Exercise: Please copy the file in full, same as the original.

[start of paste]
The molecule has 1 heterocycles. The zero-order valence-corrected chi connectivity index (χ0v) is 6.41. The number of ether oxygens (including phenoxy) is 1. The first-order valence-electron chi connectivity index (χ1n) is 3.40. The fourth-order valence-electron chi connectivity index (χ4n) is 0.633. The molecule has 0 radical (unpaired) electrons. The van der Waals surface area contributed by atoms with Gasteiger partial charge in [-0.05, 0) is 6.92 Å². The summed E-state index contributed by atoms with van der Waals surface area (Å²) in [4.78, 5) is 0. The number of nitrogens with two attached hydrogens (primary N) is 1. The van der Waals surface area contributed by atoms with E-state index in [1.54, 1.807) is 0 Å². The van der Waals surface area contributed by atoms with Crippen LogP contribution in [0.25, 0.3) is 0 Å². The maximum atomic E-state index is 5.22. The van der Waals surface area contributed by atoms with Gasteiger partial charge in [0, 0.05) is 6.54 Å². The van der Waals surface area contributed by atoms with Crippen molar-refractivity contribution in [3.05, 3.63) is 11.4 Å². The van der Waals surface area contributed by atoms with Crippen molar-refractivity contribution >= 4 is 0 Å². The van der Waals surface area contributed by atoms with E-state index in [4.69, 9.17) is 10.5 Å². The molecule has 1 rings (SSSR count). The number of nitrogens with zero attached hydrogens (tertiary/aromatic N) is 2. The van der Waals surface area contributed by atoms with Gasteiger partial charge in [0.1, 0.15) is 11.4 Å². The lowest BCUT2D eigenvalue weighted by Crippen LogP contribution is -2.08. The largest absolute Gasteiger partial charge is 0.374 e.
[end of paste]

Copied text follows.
The molecule has 1 heterocycles. The zero-order valence-corrected chi connectivity index (χ0v) is 6.41. The number of ether oxygens (including phenoxy) is 1. The first-order valence-electron chi connectivity index (χ1n) is 3.40. The fourth-order valence-electron chi connectivity index (χ4n) is 0.633. The molecule has 0 radical (unpaired) electrons. The van der Waals surface area contributed by atoms with Gasteiger partial charge in [-0.05, 0) is 6.92 Å². The summed E-state index contributed by atoms with van der Waals surface area (Å²) in [4.78, 5) is 0. The number of nitrogens with two attached hydrogens (primary N) is 1. The van der Waals surface area contributed by atoms with E-state index in [1.54, 1.807) is 0 Å². The van der Waals surface area contributed by atoms with Crippen LogP contribution in [0.25, 0.3) is 0 Å². The maximum atomic E-state index is 5.22. The van der Waals surface area contributed by atoms with Gasteiger partial charge in [0, 0.05) is 6.54 Å². The van der Waals surface area contributed by atoms with Crippen molar-refractivity contribution in [3.05, 3.63) is 11.4 Å². The van der Waals surface area contributed by atoms with Crippen molar-refractivity contribution >= 4 is 0 Å². The van der Waals surface area contributed by atoms with E-state index in [4.69, 9.17) is 10.5 Å². The molecule has 1 rings (SSSR count). The number of nitrogens with zero attached hydrogens (tertiary/aromatic N) is 2. The van der Waals surface area contributed by atoms with Gasteiger partial charge in [0.1, 0.15) is 11.4 Å². The lowest BCUT2D eigenvalue weighted by Crippen LogP contribution is -2.08. The largest absolute Gasteiger partial charge is 0.374 e.